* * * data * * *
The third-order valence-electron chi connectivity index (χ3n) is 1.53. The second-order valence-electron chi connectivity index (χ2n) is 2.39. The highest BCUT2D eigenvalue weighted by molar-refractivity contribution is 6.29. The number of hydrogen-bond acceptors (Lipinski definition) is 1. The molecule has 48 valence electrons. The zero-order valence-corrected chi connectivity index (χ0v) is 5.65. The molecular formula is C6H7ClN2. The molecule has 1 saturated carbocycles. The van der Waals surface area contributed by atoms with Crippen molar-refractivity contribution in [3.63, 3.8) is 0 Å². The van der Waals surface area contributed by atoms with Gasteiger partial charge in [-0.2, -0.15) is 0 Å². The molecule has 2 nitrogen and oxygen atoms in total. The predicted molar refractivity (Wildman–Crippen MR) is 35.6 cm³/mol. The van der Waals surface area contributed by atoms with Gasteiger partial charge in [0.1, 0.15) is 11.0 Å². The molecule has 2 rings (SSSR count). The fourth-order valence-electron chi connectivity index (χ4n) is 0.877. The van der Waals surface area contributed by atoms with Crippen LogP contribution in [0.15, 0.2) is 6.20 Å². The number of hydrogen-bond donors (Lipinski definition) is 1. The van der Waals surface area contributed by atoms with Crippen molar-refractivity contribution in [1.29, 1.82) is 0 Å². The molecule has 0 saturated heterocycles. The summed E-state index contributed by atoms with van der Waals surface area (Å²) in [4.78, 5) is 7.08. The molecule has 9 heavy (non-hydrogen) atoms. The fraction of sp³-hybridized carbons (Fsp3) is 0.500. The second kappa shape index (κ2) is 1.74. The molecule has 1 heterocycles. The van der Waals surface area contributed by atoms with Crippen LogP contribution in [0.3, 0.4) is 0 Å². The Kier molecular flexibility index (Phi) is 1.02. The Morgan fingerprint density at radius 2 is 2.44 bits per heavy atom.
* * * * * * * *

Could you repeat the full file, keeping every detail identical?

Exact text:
The third-order valence-electron chi connectivity index (χ3n) is 1.53. The second-order valence-electron chi connectivity index (χ2n) is 2.39. The highest BCUT2D eigenvalue weighted by molar-refractivity contribution is 6.29. The number of hydrogen-bond acceptors (Lipinski definition) is 1. The molecule has 48 valence electrons. The zero-order valence-corrected chi connectivity index (χ0v) is 5.65. The molecular formula is C6H7ClN2. The molecule has 1 saturated carbocycles. The van der Waals surface area contributed by atoms with Crippen molar-refractivity contribution in [3.63, 3.8) is 0 Å². The van der Waals surface area contributed by atoms with Gasteiger partial charge in [-0.2, -0.15) is 0 Å². The molecule has 2 nitrogen and oxygen atoms in total. The predicted molar refractivity (Wildman–Crippen MR) is 35.6 cm³/mol. The van der Waals surface area contributed by atoms with Gasteiger partial charge in [0.1, 0.15) is 11.0 Å². The molecule has 2 rings (SSSR count). The fourth-order valence-electron chi connectivity index (χ4n) is 0.877. The van der Waals surface area contributed by atoms with Crippen LogP contribution in [0.15, 0.2) is 6.20 Å². The number of hydrogen-bond donors (Lipinski definition) is 1. The van der Waals surface area contributed by atoms with Crippen molar-refractivity contribution in [1.29, 1.82) is 0 Å². The molecule has 0 saturated heterocycles. The summed E-state index contributed by atoms with van der Waals surface area (Å²) in [4.78, 5) is 7.08. The molecule has 9 heavy (non-hydrogen) atoms. The fraction of sp³-hybridized carbons (Fsp3) is 0.500. The second kappa shape index (κ2) is 1.74. The molecule has 1 heterocycles. The van der Waals surface area contributed by atoms with Crippen LogP contribution in [0.3, 0.4) is 0 Å². The Kier molecular flexibility index (Phi) is 1.02. The Morgan fingerprint density at radius 2 is 2.44 bits per heavy atom.